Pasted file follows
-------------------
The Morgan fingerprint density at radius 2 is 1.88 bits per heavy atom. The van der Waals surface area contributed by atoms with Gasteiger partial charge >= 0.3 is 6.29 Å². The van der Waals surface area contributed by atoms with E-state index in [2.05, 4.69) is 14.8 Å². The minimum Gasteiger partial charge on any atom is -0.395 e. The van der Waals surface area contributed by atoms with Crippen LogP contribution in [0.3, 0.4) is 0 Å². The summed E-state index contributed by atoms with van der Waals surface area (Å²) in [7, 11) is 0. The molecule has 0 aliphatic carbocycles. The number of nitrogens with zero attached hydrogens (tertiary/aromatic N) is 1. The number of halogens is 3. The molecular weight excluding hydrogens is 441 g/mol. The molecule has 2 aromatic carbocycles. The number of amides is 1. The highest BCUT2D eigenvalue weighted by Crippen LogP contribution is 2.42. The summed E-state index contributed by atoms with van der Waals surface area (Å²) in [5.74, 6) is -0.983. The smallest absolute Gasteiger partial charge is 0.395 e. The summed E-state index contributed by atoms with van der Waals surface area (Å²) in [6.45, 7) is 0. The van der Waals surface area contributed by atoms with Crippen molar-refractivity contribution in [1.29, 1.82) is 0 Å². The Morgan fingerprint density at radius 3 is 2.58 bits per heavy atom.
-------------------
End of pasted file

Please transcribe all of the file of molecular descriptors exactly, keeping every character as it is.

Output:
The Morgan fingerprint density at radius 2 is 1.88 bits per heavy atom. The van der Waals surface area contributed by atoms with Gasteiger partial charge >= 0.3 is 6.29 Å². The van der Waals surface area contributed by atoms with E-state index in [2.05, 4.69) is 14.8 Å². The minimum Gasteiger partial charge on any atom is -0.395 e. The van der Waals surface area contributed by atoms with Crippen LogP contribution in [0.3, 0.4) is 0 Å². The summed E-state index contributed by atoms with van der Waals surface area (Å²) in [7, 11) is 0. The molecule has 0 aliphatic carbocycles. The number of nitrogens with zero attached hydrogens (tertiary/aromatic N) is 1. The number of halogens is 3. The molecular weight excluding hydrogens is 441 g/mol. The molecule has 2 aromatic carbocycles. The number of amides is 1. The highest BCUT2D eigenvalue weighted by Crippen LogP contribution is 2.42. The summed E-state index contributed by atoms with van der Waals surface area (Å²) in [5.74, 6) is -0.983. The smallest absolute Gasteiger partial charge is 0.395 e. The summed E-state index contributed by atoms with van der Waals surface area (Å²) in [6.45, 7) is 0. The van der Waals surface area contributed by atoms with Crippen molar-refractivity contribution in [1.29, 1.82) is 0 Å². The Morgan fingerprint density at radius 3 is 2.58 bits per heavy atom.